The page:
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LA Libraries Shut Down Due To Coronavirus. Here's The Official Statement

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Los Angeles' Central Public Library (Photo by Charley Gallay/Getty Images)
Here's the statement from Los Angeles library officials on why they have shut down their facilities:
Like all Angelenos, we are facing the challenges of a quickly changing landscape in response to the Novel Coronavirus (COVID-19). As always, the health and safety of our patrons and staff is our priority.
We are in constant communication with other city departments, local officials and health authorities.
Following Mayor Garcetti’s directive and out of an abundance of caution, we want to share the steps the library is taking to protect the health and safety of our patrons and staff while still providing essential library services:
  • Following guidelines limiting the number of people in public buildings, we have closed the Central Library and the 72 branch libraries through March 31.
  • During this time, due dates for borrowed materials will be automatically extended, no late fines will be assessed, and patrons can return materials when libraries reopen.
  • Librarians are available to provide assistance through telephone reference (213) 228-7272; the web-based service, Ask A Librarian; and Book A Librarian.
  • Of course our many digital services remain available 24/7 at lapl.org, including e-books and audiobooks; streaming TV, movie and music services; classes and digital subscriptions to newspapers and magazines.
  • We created and will continue to update this resource page in English and Spanish with information about the COVID-19 virus and how to keep you and your loved ones safe.

You can stay updated on the library here on our website and following our social media accounts
Once again, your health and safety is of utmost importance, and we will evaluate and adjust as new information becomes available. We apologize for any inconvenience this may cause, and we thank you for your continued understanding and support.

MORE ON CORONAVIRUS:

A Runoff Is Becoming A Possibility In LA's DA Race

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Photo credits, L-R: Justin Sullivan/Getty Images; Damian Dovarganes/AP; Jesse Grant/Getty Images

There are still a lot of votes left to count, but it’s looking like the race for Los Angeles County District Attorney could be headed for a runoff.

An updated vote count today has incumbent DA Jackie Lacey still far ahead of her two challengers, with more than 49% of the vote.

But Lacey has now fallen 12,226 votes short of the magic 50%-plus-one that she needs to avoid a November runoff.

If things do end up in a runoff, Lacey will more than likely face former San Francisco DA George Gascon. He’s in second place with nearly 28% of the vote.

Former public defender Rachel Rossi is in third with nearly 23%.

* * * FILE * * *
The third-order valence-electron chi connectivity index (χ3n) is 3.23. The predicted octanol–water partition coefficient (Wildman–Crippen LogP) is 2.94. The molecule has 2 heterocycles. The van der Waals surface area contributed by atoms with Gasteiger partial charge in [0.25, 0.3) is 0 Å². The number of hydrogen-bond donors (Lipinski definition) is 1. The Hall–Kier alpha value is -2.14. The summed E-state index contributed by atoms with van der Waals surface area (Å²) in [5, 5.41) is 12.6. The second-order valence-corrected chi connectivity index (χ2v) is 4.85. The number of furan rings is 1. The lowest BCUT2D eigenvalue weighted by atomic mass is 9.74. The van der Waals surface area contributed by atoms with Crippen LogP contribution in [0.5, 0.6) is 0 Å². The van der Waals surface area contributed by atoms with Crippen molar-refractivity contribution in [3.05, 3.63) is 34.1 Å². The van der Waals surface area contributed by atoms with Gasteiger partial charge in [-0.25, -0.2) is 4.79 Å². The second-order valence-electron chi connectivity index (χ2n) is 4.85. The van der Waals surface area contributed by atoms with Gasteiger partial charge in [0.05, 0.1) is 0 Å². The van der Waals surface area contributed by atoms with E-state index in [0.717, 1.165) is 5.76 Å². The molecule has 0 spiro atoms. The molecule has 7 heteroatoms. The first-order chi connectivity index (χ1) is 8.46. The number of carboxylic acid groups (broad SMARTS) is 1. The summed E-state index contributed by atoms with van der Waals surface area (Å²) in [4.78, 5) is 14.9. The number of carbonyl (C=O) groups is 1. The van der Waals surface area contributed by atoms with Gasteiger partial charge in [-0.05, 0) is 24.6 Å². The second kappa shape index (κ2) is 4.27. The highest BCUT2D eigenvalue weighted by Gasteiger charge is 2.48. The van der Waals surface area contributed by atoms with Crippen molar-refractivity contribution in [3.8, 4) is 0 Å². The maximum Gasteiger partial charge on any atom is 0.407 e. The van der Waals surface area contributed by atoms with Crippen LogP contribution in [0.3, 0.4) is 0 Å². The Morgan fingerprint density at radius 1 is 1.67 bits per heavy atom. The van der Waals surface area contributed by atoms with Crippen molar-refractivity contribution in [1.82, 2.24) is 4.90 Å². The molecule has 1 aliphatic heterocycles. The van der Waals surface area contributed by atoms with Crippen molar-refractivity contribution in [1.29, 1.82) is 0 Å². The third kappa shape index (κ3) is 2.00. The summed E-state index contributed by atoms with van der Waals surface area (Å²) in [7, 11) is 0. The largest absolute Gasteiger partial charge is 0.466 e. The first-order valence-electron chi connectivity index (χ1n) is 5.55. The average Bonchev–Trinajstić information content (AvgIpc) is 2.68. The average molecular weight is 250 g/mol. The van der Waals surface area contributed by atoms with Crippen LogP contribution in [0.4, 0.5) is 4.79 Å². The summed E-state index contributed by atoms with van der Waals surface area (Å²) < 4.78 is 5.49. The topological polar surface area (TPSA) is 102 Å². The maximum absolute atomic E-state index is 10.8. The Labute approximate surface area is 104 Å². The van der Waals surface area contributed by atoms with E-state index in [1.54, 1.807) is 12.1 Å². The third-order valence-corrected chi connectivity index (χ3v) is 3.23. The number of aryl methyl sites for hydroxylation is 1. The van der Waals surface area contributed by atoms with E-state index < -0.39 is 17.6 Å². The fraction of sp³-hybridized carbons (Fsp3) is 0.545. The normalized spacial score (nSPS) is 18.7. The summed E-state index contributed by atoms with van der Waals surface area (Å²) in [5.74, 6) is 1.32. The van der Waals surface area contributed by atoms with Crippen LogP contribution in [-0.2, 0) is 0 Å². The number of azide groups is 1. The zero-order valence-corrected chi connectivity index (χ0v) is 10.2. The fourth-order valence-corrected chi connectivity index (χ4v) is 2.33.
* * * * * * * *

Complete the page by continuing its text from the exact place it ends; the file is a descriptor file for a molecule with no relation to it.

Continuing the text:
Lacey’s share of the vote has slowly slipped in nearly each update since election night on March 3.

There are some 219,000 votes still left to count, so Lacey still has a mathematical chance of winning an outright majority.

Here are the numbers as of Friday:

Candidate Votes %
Jackie Lacey 799,898 49.25%
George Gascon 454,417 27.98%
Rachel Rossi 369,932 22.78%

GO DEEPER:

In-Person Census Canvassing By Advocacy Groups Put On Hold Due to Coronavirus

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Community groups working in L.A. County to promote census participation in historically undercounted areas are pausing their in-person canvassing efforts. The decision was made to prevent possible spread of the coronavirus.

Now, groups plan to shift messaging online and over the phone, with census-related social media ads and phone banking.

Alejandra Zarate of We Count LA, told us:

“We are having to adjust our entire campaign. While the census is important, everybody’s health and safety is the utmost priority.”

In-person canvassing is often the only way information about the census reaches communities who don't speak English or don't have internet access. (Courtesy of U.S. Census Bureau)

The new protocol will stay in place until after April 1st, the official Census Day.

Zarate manages a county-wide network of community-based organizations that have mobilized over the past few months to reach Census Bureau-designated “hard-to-count” communities.

She said some community groups are working with the Census Bureau to see if national operations — like in-person enumeration — could be extended.

“It’s up to the Census Bureau. They would essentially need to do the time crunch, the data calculations on a shorter timeline. ” Zarate said. “It would be up to Congress to give them additional funding.”

Zarate said she’s conflicted about changing the census process, because extending the count could mean less political representation in the meantime. For now, she’s working to encourage census participation online and trying to stay positive.

“The more we stay connected with each other in untraditional ways," she said, "the more we will tap into that sense of comradery—that we will be counted.”

Have questions about the 2020 census? Ask us here.

Pepperdine University Sends Students Home, Moves Classes Online

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Pepperdine University is located in Malibu, California. Pepperdine University

Pepperdine Junior Abby Lapine just hugged her friend and saw her get into a ride share this afternoon. “It's just been very chaotic the past few days,” she told KPCC/LAist.

All around campus, students were figuring out how to get home or whether they were going to apply to stay on the Malibu, CA campus. Pepperdine is granting several hundred exemptions.

Junior Kimberly Yeung lives in the dorms as an advisor. She said that some of her students have nowhere else to go.